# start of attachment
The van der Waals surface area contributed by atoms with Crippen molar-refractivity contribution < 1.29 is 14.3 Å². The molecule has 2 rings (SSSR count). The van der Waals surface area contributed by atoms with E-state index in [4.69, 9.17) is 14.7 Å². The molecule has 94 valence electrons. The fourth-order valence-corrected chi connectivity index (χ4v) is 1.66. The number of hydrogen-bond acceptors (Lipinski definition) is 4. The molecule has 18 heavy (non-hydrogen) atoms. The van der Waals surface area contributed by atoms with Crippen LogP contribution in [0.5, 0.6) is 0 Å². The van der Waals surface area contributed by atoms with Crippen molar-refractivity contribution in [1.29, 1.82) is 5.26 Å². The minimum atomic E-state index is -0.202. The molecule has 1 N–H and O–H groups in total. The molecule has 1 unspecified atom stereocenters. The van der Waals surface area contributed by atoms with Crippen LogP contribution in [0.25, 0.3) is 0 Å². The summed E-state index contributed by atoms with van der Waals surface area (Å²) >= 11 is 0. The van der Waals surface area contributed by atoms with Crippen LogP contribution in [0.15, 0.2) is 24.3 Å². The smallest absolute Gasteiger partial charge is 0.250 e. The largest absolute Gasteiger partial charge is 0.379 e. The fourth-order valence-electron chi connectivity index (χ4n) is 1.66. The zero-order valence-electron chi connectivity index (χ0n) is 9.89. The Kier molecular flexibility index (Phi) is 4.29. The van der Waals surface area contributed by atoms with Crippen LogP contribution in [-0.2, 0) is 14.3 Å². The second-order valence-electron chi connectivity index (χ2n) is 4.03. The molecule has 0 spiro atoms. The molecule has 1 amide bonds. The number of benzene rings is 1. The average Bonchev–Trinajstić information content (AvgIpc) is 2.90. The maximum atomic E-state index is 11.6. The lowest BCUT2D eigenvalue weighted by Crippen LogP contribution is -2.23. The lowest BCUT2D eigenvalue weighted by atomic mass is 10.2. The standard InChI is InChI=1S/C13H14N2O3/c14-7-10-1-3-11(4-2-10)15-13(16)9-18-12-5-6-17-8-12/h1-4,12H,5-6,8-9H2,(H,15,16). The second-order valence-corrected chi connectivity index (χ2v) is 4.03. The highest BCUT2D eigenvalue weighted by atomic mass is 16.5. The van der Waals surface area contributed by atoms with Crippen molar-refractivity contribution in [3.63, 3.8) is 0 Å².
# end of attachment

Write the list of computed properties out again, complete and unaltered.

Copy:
The van der Waals surface area contributed by atoms with Crippen molar-refractivity contribution < 1.29 is 14.3 Å². The molecule has 2 rings (SSSR count). The van der Waals surface area contributed by atoms with E-state index in [4.69, 9.17) is 14.7 Å². The molecule has 94 valence electrons. The fourth-order valence-corrected chi connectivity index (χ4v) is 1.66. The number of hydrogen-bond acceptors (Lipinski definition) is 4. The molecule has 18 heavy (non-hydrogen) atoms. The van der Waals surface area contributed by atoms with Crippen LogP contribution in [0.5, 0.6) is 0 Å². The van der Waals surface area contributed by atoms with Crippen molar-refractivity contribution in [1.29, 1.82) is 5.26 Å². The minimum atomic E-state index is -0.202. The molecule has 1 N–H and O–H groups in total. The molecule has 1 unspecified atom stereocenters. The van der Waals surface area contributed by atoms with Crippen LogP contribution in [0.25, 0.3) is 0 Å². The summed E-state index contributed by atoms with van der Waals surface area (Å²) >= 11 is 0. The van der Waals surface area contributed by atoms with Crippen LogP contribution in [0.15, 0.2) is 24.3 Å². The smallest absolute Gasteiger partial charge is 0.250 e. The largest absolute Gasteiger partial charge is 0.379 e. The fourth-order valence-electron chi connectivity index (χ4n) is 1.66. The zero-order valence-electron chi connectivity index (χ0n) is 9.89. The Kier molecular flexibility index (Phi) is 4.29. The van der Waals surface area contributed by atoms with Crippen LogP contribution in [-0.2, 0) is 14.3 Å². The second-order valence-electron chi connectivity index (χ2n) is 4.03. The molecule has 0 spiro atoms. The molecule has 1 amide bonds. The number of benzene rings is 1. The average Bonchev–Trinajstić information content (AvgIpc) is 2.90. The maximum atomic E-state index is 11.6. The lowest BCUT2D eigenvalue weighted by Crippen LogP contribution is -2.23. The lowest BCUT2D eigenvalue weighted by atomic mass is 10.2. The standard InChI is InChI=1S/C13H14N2O3/c14-7-10-1-3-11(4-2-10)15-13(16)9-18-12-5-6-17-8-12/h1-4,12H,5-6,8-9H2,(H,15,16). The second-order valence-corrected chi connectivity index (χ2v) is 4.03. The highest BCUT2D eigenvalue weighted by atomic mass is 16.5. The van der Waals surface area contributed by atoms with Crippen molar-refractivity contribution in [3.63, 3.8) is 0 Å².